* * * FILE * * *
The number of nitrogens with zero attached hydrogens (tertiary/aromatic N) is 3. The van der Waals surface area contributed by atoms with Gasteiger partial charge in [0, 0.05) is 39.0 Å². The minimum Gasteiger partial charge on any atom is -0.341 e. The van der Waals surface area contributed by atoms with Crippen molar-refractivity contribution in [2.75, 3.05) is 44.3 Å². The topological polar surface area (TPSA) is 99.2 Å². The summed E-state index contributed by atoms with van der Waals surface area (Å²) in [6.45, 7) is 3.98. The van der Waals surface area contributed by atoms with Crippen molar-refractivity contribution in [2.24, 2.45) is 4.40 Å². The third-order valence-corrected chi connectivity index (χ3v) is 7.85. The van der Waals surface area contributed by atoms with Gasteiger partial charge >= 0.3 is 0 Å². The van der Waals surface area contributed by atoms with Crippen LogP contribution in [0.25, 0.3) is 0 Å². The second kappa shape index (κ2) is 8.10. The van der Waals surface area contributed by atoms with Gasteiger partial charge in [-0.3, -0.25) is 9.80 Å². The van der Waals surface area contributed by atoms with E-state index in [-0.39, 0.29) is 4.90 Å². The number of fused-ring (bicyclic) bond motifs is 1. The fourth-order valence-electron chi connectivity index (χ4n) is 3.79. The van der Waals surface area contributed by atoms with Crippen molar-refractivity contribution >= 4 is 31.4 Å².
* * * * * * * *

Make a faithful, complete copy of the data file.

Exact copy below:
The number of nitrogens with zero attached hydrogens (tertiary/aromatic N) is 3. The van der Waals surface area contributed by atoms with Gasteiger partial charge in [0, 0.05) is 39.0 Å². The minimum Gasteiger partial charge on any atom is -0.341 e. The van der Waals surface area contributed by atoms with Crippen molar-refractivity contribution in [2.75, 3.05) is 44.3 Å². The topological polar surface area (TPSA) is 99.2 Å². The summed E-state index contributed by atoms with van der Waals surface area (Å²) in [6.45, 7) is 3.98. The van der Waals surface area contributed by atoms with Crippen molar-refractivity contribution in [2.24, 2.45) is 4.40 Å². The third-order valence-corrected chi connectivity index (χ3v) is 7.85. The van der Waals surface area contributed by atoms with Gasteiger partial charge >= 0.3 is 0 Å². The van der Waals surface area contributed by atoms with Crippen LogP contribution in [0.25, 0.3) is 0 Å². The second kappa shape index (κ2) is 8.10. The van der Waals surface area contributed by atoms with Gasteiger partial charge in [-0.3, -0.25) is 9.80 Å². The van der Waals surface area contributed by atoms with E-state index in [-0.39, 0.29) is 4.90 Å². The number of fused-ring (bicyclic) bond motifs is 1. The fourth-order valence-electron chi connectivity index (χ4n) is 3.79. The van der Waals surface area contributed by atoms with Crippen molar-refractivity contribution >= 4 is 31.4 Å².